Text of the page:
09 July 2015
The Greatest Threat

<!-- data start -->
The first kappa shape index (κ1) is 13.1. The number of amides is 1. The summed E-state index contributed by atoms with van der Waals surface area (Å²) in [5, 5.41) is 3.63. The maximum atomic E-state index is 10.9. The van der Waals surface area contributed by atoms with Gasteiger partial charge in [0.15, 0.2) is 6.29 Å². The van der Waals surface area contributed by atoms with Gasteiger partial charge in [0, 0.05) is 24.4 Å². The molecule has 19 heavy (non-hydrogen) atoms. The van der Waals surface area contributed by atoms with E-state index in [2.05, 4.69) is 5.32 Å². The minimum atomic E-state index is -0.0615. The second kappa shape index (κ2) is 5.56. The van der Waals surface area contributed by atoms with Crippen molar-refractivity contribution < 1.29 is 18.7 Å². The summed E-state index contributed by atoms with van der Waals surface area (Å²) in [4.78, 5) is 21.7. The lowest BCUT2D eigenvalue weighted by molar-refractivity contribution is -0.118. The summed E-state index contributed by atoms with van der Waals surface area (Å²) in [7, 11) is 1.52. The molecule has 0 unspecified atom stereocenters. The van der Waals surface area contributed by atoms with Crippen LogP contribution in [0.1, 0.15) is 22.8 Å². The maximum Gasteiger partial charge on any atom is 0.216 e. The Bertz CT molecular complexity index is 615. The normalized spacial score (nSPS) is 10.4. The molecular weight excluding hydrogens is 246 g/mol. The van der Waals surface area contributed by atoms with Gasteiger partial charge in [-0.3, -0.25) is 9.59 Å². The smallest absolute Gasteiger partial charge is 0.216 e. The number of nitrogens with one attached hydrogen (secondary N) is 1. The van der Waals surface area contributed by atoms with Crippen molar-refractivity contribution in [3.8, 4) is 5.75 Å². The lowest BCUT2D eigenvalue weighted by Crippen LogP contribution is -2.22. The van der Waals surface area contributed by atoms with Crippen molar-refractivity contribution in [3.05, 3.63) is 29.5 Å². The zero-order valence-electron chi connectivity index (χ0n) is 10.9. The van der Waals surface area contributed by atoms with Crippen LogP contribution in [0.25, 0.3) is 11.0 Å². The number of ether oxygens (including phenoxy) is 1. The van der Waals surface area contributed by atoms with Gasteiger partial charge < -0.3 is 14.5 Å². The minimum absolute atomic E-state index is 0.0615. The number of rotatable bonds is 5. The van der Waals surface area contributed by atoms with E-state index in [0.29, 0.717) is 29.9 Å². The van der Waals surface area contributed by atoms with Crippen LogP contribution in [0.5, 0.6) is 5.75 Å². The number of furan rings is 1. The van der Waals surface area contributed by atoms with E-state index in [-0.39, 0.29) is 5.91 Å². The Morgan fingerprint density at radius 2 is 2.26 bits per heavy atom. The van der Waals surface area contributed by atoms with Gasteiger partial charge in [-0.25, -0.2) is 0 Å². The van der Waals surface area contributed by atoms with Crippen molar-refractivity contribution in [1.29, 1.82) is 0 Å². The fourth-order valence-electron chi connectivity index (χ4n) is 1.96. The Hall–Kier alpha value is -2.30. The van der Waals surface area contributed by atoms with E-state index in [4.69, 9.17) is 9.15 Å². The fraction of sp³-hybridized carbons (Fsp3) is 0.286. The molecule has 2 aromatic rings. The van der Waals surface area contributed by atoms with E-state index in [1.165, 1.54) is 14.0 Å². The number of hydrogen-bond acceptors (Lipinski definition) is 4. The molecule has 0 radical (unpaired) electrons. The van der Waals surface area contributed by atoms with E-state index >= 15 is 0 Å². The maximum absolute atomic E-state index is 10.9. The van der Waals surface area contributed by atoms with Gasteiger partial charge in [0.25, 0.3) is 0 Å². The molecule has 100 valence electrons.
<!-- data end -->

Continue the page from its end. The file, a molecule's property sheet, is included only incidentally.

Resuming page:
Who's the greatest threat to the American national security? The President's nominee for Chairman of the Joint Chiefs of Staff says it's Russia. His reasoning is twofold: Russia has nukes and has behaved in an "alarming" way in Ukraine. The nukes make Russia an "existential" threat in his opinion. His argument before a Senate committee today seemed detached from reality, but that perception is probably just a matter of perspective. Most Americans probably believe by now that the so-called Islamic State, if not just plain Islam, is the biggest threat, perhaps even on an existential level, to their country. From what we can tell, the I.S. or Daesh wants to attack us on general principles and is looking for every little opportunity to do so. From what we can tell as well, Russia, even under Vladimir Putin, has no such compulsion. If they are an existential threat right now, it's not because they want to conquer the world or impose Putinism or Eastern Orthodoxy on everyone, but because they feel we're butting into their historic sphere of influence. We can all agree in theory that spheres of influence are a bad thing and unfair to small countries, but just as Americans can still justify the Monroe Doctrine by saying European countries shouldn't interfere in Latin America, the Russians have just as much right to say that outsiders shouldn't influence Eastern Europe. Any way you slice it, to forbid outsiders from interfering with the little countries in your neighborhood is hegemonic. It can't help but be your sphere of influence if you won't let anyone else influence them. Try to tell a Latin American that the Monore Doctrine is no more than a Prime Directive forbidding interference in their countries' natural evolution and they'll laugh. It's hardly different in Eastern Europe. Yes, Russia wants to dominate Ukraine and that's unfair to the large number of Ukrainians -- does anyone really know if they're a majority? -- who hate Russia and identify with the West, but Russia has every reason to doubt that a Ukraine whose independence from Russia is guaranteed by NATO power is going to be neutral in any sense meaningful to Russia. It may seem crazy that Russia might threaten nuclear war in defense of their rights and interests in Ukraine, but they may be crazy enough to do that, if only on the "no gun, no respect" principle. But if Ukraine -- or possibly the Baltic states in the future -- wasn't an issue there'd be no reason to believe that Russia would want to attack the American homeland, while the I.S. is the djinn out of the bottle, unlikely to be quieted by any diplomatic revolution in American foreign policy. By dubbing Russia the greater threat, General Dunford shows his priorities. He is less interested in the I.S.'s potential to do harm on American soil than in Russia's ability to thwart American ambitions abroad. I presume he will answer to a Secretary of Defense, but there's nothing defensive about his priorities. Whether the rest of us will be able to make our priorities in foreign affairs understood remains to be seen.